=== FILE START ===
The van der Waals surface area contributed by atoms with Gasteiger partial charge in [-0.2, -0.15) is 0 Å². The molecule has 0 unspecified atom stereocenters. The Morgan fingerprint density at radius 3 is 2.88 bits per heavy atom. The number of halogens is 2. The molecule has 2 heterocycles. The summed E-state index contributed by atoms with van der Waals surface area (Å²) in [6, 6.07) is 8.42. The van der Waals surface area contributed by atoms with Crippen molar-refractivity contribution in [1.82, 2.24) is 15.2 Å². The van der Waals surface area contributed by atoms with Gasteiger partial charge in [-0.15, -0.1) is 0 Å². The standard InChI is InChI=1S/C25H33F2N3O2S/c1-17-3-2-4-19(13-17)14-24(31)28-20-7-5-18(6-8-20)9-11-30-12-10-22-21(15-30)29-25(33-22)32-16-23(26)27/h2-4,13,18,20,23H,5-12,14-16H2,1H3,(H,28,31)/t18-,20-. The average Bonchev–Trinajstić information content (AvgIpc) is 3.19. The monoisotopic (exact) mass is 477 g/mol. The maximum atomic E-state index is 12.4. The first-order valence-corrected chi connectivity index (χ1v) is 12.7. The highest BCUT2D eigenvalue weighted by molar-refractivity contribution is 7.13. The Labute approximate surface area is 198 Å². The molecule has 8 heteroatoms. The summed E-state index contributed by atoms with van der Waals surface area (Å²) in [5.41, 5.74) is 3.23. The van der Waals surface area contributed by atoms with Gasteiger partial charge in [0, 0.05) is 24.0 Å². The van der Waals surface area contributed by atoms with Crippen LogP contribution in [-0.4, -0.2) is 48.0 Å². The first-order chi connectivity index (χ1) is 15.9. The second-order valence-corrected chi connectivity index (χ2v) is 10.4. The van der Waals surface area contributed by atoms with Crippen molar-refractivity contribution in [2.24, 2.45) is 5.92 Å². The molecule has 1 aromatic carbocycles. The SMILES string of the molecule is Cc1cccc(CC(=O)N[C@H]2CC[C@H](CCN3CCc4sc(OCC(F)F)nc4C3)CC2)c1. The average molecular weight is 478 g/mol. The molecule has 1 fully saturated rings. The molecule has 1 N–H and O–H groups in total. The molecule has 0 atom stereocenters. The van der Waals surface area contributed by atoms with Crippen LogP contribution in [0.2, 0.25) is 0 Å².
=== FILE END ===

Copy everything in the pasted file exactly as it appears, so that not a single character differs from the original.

The van der Waals surface area contributed by atoms with Gasteiger partial charge in [-0.2, -0.15) is 0 Å². The molecule has 0 unspecified atom stereocenters. The Morgan fingerprint density at radius 3 is 2.88 bits per heavy atom. The number of halogens is 2. The molecule has 2 heterocycles. The summed E-state index contributed by atoms with van der Waals surface area (Å²) in [6, 6.07) is 8.42. The van der Waals surface area contributed by atoms with Crippen molar-refractivity contribution in [1.82, 2.24) is 15.2 Å². The van der Waals surface area contributed by atoms with Gasteiger partial charge in [-0.15, -0.1) is 0 Å². The standard InChI is InChI=1S/C25H33F2N3O2S/c1-17-3-2-4-19(13-17)14-24(31)28-20-7-5-18(6-8-20)9-11-30-12-10-22-21(15-30)29-25(33-22)32-16-23(26)27/h2-4,13,18,20,23H,5-12,14-16H2,1H3,(H,28,31)/t18-,20-. The average Bonchev–Trinajstić information content (AvgIpc) is 3.19. The monoisotopic (exact) mass is 477 g/mol. The maximum atomic E-state index is 12.4. The first-order valence-corrected chi connectivity index (χ1v) is 12.7. The highest BCUT2D eigenvalue weighted by molar-refractivity contribution is 7.13. The Labute approximate surface area is 198 Å². The molecule has 8 heteroatoms. The summed E-state index contributed by atoms with van der Waals surface area (Å²) in [5.41, 5.74) is 3.23. The van der Waals surface area contributed by atoms with Gasteiger partial charge in [0, 0.05) is 24.0 Å². The van der Waals surface area contributed by atoms with Crippen LogP contribution in [-0.4, -0.2) is 48.0 Å². The first-order chi connectivity index (χ1) is 15.9. The second-order valence-corrected chi connectivity index (χ2v) is 10.4. The van der Waals surface area contributed by atoms with Crippen molar-refractivity contribution in [2.24, 2.45) is 5.92 Å². The molecule has 1 aromatic carbocycles. The SMILES string of the molecule is Cc1cccc(CC(=O)N[C@H]2CC[C@H](CCN3CCc4sc(OCC(F)F)nc4C3)CC2)c1. The average molecular weight is 478 g/mol. The molecule has 1 fully saturated rings. The molecule has 1 N–H and O–H groups in total. The molecule has 0 atom stereocenters. The van der Waals surface area contributed by atoms with Crippen LogP contribution in [0.2, 0.25) is 0 Å².